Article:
If you’ve referred to pregnant women as “expectant mothers,” you might try to reconsider, for it can be considered offensive to transgender people, the British Medical Association (BMA) said.

Instead, people should call pregnant women "pregnant people" so that it won’t upset intersex and transgender men, the union said.

The advice, which came in a 14-page leaflet, titled, “A Guide to Effective Communication: Inclusive Language in the Workplace” also suggested that “the elderly” should be referred to as “older people,” “disabled lifts” as “accessible lifts” and someone who is "biologically male or female" should be referred to "assigned male or female.”

When it comes to women’s pregnancy, it stated: “Gender inequality is reflected in traditional ideas about the roles of women and men. Though they have shifted over time, the assumptions and stereotypes that underpin those ideas are often deeply rooted.

“A large majority of people that have been pregnant or have given birth identify as women. We can include intersex men and transmen who may get pregnant by saying ‘pregnant people’ instead of ‘expectant mothers.’”

However, there are those who do not agree with the 14-page guidance, which was published online last year. Conservative MP Philip Davies called it "completely ridiculous."

"If you can’t call a pregnant woman an expectant mother, then what is the world coming to?" he told the Daily Mail.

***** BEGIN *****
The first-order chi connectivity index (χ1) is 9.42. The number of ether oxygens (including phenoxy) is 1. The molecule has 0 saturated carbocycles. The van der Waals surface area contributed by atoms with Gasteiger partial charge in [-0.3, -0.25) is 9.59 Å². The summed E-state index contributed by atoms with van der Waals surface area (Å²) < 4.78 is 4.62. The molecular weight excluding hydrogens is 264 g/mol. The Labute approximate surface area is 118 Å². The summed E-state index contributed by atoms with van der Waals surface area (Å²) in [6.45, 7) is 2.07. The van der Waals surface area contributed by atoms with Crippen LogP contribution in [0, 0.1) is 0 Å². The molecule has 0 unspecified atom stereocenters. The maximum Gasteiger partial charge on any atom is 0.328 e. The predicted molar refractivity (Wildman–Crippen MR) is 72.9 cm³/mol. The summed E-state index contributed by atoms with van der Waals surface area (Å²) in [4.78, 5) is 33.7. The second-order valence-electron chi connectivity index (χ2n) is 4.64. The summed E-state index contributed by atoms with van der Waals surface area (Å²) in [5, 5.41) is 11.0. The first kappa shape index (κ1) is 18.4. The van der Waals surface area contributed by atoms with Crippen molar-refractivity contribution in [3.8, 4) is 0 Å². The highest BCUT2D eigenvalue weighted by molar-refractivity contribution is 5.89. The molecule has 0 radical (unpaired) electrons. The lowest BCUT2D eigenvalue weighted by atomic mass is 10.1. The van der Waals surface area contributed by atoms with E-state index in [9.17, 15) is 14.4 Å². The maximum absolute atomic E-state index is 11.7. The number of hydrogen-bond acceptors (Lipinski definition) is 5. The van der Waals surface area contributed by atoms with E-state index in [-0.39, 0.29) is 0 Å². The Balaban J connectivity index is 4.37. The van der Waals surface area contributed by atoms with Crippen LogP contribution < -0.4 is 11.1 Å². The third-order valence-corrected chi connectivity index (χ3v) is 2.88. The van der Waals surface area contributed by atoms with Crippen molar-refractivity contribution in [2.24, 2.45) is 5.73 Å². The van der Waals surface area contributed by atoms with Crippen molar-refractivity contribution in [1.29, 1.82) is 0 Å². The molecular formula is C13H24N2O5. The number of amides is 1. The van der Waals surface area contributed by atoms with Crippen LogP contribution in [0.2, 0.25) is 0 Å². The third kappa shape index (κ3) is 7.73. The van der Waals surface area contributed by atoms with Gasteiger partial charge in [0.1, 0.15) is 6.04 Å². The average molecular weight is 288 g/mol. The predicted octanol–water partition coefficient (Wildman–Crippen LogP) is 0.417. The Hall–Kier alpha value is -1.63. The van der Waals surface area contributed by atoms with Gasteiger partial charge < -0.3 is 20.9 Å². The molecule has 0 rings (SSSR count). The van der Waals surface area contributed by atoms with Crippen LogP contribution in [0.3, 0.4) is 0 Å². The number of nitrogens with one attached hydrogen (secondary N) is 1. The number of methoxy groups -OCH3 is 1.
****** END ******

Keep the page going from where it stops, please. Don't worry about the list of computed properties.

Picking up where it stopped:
Michael Nazir-Ali, the former Bishop of Rochester, told the Daily Mail he thinks it's "sad" that society is heading towards that direction. 

"God has made us man and woman, and mothers relate to their children in different ways than fathers. This ruling will confuse people about the vital role of mothers in bringing up their children," he said.

The Roman Catholic Bishop of Portsmouth, the Right Reverend Philip Egan, said this newly idea could cause "great confusion and harm" to the public.

"It is Orwellian, isn’t it? Another example of people trying to control our thoughts and the way we speak," he said.

Despite those who seemed to have disagreed with the term, "expectant mothers," offending transgender people, a BMA spokesman said, overall, language is important and that the entire idea is for those to treat "each other with dignity and as equal members of an integrated community."

"This is a guide for BMA staff and representatives aimed at promoting an inclusive workplace at the BMA," he said. "It is not workplace guidance for doctors which is clear from the fact it does not refer to patients."

Heather Ashton, from the transgender support group TG Pals, also supported the idea.

"We know that biological females are the pregnant ones but trans people are parents too, and this massive step forward to prevent discrimination against them. The fact that the terminology is changing can only be a positive thing for everyone who wants to be a parent and has the right to be a parent," she said.